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Showtime’s documentary “Pariah” breathes new life into Sonny Liston

14
Nov

Everyone in the late-1950s and early-’60s seemed to know Al Pauciello, and the bald-headed, skinny, wisecracker from South Philly seemed to know everybody. He knew Blinky Palermo and his brothers, who lived a few doors down from Al growing up in the Grays Ferry section of Philadelphia.

Al raised his three children, Dorothy, Carmella and Francis, on Wharton Street, drove his cab, gambled, love boxing, gambled on boxing, and had a penchant for kidnapping his infant grandson in his diapers and sat him up on the bar of the local corner taproom.

Al was also smart enough to keep his mouth shut.

Late one Tuesday night, May 25, 1965, one of the Palermo brothers came knocking on Al’s Wharton Street door and slapped $600—big money then—in his hand, then apologized for what happened earlier that night, the night a young Muhammad Ali “knocked out” Charles “Sonny” Liston in Lewiston, Maine, in the first round.



Al Pauciello was my maternal grandfather. It pains me to this day that I was a baby, his first grandson, when he passed away. Through time, I heard the stories of Liston, but never actually got a chance to ask my grandfather about them. What he knew and whatever secrets he had went with him, and it’s why I took special interest in Showtime’s excellent Pariah: The Lives and Deaths of Sonny Liston, a 90-minute documentary that will premiere on Friday, Nov. 15 (9 p.m. EST/PST) on Showtime.

Much is covered about Liston, one of boxing’s most misunderstood, underappreciated, unaccepted champions, that most boxing fans already know. Liston was mobbed up, with Frankie Carbo and Blinky Palermo, which hurt Liston’s reputation. Liston did time in jail and lugged his past with him. And though portrayed as a brooding, hulking figure during that time, Liston did have a soft side, especially with children and his wife, Geraldine.

In the documentary, Liston faced overwhelming, overt racism—and he did—called “America’s worst nightmare,” “literally a dangerous Negro,” and someone who was “unafraid of white people as demonstrated by his consistent encounters with police.” Liston stayed away from the civil rights movement of the 1960’s, saying, “I don’t have a dog-proof ass.”

Liston was “imposing, was violent, was abrupt.” Liston didn’t care what people thought about him. He did what he wanted to do, when he wanted to do it—much like another previous heavyweight world champion, Jack Johnson.

“He was a black eye to the black community, so no one wanted to be associated with him, no respectable person,” said former heavyweight champ Mike Tyson, who in many ways could relate to Liston, who was probably Mike Tyson before Mike Tyson.

Blinky’s brothers weren’t “made men,” but because they bitched so much about Ali-Liston II, as the story goes, Blinky told them, “Shut up, here’s the money for you guys and Al, but I’m not telling you s—.”

According to the Showtime release, Pariah, written and directed by Simon George, is told through original conversations with luminaries, historians and some of Liston’s closest friends and family, chronicles the rise and precipitous fall of one of the most vilified and misunderstood sports champions of all time.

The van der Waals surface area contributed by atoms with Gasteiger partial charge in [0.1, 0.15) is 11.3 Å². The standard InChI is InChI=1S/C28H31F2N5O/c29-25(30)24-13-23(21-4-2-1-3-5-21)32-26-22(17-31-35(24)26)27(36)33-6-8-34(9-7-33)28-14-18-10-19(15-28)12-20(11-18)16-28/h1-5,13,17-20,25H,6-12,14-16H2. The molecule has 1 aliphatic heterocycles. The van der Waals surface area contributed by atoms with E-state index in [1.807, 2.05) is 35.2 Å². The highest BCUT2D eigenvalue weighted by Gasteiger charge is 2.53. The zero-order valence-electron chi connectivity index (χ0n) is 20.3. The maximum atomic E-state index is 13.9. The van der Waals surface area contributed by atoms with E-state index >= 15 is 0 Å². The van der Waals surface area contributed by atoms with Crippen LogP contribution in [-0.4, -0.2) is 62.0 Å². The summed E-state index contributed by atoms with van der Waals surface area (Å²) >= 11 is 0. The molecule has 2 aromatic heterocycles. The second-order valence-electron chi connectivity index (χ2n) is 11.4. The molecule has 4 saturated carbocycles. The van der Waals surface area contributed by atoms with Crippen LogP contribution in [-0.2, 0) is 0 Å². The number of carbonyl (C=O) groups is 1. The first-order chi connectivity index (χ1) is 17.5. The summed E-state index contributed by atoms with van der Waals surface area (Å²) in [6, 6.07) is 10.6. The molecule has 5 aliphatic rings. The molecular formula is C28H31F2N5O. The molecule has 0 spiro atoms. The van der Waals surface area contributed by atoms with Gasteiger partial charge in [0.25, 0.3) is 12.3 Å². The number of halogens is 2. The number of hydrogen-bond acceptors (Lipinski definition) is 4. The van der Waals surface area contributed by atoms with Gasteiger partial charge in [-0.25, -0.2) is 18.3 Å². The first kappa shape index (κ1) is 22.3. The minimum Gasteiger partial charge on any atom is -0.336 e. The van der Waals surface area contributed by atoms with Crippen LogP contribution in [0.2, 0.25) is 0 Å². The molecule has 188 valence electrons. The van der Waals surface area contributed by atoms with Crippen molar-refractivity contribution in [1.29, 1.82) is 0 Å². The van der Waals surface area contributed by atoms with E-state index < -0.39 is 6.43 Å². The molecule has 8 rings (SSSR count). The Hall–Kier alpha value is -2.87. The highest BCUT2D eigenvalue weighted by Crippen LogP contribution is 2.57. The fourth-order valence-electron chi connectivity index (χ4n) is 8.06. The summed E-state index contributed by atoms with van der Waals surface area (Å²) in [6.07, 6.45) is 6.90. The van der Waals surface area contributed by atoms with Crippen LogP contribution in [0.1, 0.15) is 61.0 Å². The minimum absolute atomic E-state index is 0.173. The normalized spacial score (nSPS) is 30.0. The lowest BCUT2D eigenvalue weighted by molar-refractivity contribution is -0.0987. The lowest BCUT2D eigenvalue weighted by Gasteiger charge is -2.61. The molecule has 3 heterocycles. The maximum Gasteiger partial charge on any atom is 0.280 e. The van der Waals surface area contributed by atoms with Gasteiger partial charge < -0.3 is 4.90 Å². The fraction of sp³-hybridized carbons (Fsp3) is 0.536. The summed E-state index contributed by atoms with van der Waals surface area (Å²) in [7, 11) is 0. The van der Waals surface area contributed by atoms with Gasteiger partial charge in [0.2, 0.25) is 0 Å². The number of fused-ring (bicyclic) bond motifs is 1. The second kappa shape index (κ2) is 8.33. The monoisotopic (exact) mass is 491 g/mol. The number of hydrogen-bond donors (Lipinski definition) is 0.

Overcoming the seemingly insurmountable odds that life threw his way, Liston became the heavyweight champion of the world when he knocked out Floyd Patterson in 1962. Just eight years later, his wife would find Liston dead in their Las Vegas home from a supposed heroin overdose. Suspicion as to the cause of death pervaded among those that knew him. Pariah explores the many theories behind his untimely demise. The film features exclusive conversations with Tyson, boxing historians Nigel Collins, Jerry Izenberg, Bob Lipsyte, Don Majeski and Shaun Assael, upon whose investigative work Pariah is based.

The glaring missing pieces are conclusions. We never really find out if Ali-Liston II is “fixed,” which Majeski called “the Kennedy assassination of boxing. Everyone has an idea, but nobody knows the truth.”

Assael was more direct: “Why fix the fight?” he asked. “That’s where the secret percentage theory comes in, which is that Sonny had agreed to an under-the-table deal to get a cut of Ali’s future earnings if he went down. It’s exactly what a mobster would have done, and it’s exactly what I think Sonny did do.”

Liston was found dead on Jan. 5, 1971, of a heroin overdose, when, according to those who knew him, was deathly afraid of needles. That, too, remains a mystery. Liston was born in mystery and died in mystery.

“You won’t get any conclusions, because there aren’t any,” said Izenberg, the Hall of Famer boxing writer. “Sonny, to me, was and remains the biggest enigma not only in boxing, but in life. Who knows about Sonny, the man had many lives and many wouldn’t admit they were his friend?”

What’s not in the documentary was when Izenberg visited Liston’s grave in Las Vegas, which rests next to a children’s division of the Davis Memorial Park cemetery. What he found was a vase of artificial flowers and four pennies shaped in a rectangle. In the South, there is a tradition that the four pennies placed on a grave in a rectangle was supposed to be the ferryman of Hades’ fee to take souls to paradise and not to Hades.

 

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